DALLAS (Legal Newsline)- Famed Dallas trial lawyer Fred Baron, who admitted to unwittingly paying John Edwards' former mistress, says he has experienced a "whole bag of emotions" since the former Democratic presidential hopeful revealed he had an extra-marital affair.
On Aug. 8, Edwards admitted that he "made a serious error in judgment" in 2006 and had a "liaison with another woman."
In an interview with Texas Lawyer magazine, Baron, a widely known plaintiffs' attorney who made a fortune for himself by representing plaintiffs in asbestos exposure lawsuits, said Edwards' trysts in 2006 with campaign videographer Rielle Hunter were a "very, very stupid, bad thing."
Baron, who served as Edwards' presidential campaign finance chairman,
said he did not learn of Edwards' affair with Hunter until about three weeks ago. He said he "shocked" when Edwards told him he had cheated on his wife Elizabeth.
Baron has admitted to paying Hunter to leave Chapel Hill, N.C., because she was being hounded by the National Enquirer over her suspected involvement with the former North Carolina senator.
"It was just a horrible, horrible situation," Baron was quoted by the magazine as saying. "I paid for them to relocate to another home in another state."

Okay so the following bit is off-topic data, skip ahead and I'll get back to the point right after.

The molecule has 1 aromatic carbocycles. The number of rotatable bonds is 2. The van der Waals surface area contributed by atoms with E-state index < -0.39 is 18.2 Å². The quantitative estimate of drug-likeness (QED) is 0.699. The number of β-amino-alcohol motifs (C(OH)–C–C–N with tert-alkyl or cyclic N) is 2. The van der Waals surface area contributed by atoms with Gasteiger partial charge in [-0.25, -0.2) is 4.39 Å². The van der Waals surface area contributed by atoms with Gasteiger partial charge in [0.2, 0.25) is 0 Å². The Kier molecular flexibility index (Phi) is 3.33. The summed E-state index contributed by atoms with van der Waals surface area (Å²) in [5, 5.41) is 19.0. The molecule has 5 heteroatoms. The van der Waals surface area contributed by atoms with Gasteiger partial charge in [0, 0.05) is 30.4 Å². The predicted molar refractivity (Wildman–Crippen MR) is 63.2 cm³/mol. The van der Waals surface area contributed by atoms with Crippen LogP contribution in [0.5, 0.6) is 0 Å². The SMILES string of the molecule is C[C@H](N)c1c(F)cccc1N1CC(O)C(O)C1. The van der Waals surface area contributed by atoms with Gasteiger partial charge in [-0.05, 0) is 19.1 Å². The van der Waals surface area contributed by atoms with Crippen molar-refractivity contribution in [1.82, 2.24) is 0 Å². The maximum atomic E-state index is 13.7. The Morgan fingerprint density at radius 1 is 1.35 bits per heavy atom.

Baron told Texas Lawyer he paid for several months of rent on a house in Santa Barbara, Calif., without informing Edwards.
"I never discussed it with John. He was on the campaign trail in Iowa at the time," he said.
Baron claims he paid Hunter directly, using his own money and not campaign funds. Although he declined to say how much he paid Hunter, Baron said reports that he paid $15,000 a month are untrue.
Earlier this week, Texans for Lawsuit Reform Chairman and CEO Dick Weekley took aim at Baron, saying his role in the Edwards' scandal reflects an "appalling disregard for honesty and integrity."
"We may never know how much money Fred Baron spent to cover up the story of John Edwards' affair, but covering-up is nothing new for the asbestos lawsuit king," Weekley said.
"Baron routinely makes huge campaign contributions to groups with names like 'Texas Values' and 'Public Justice' to hide the truth from voters -- that the funding comes from the wealth he acquired as a personal injury trial lawyer," Weekley added.
From Legal Newsline: Reach reporter Chris Rizo at email@example.com.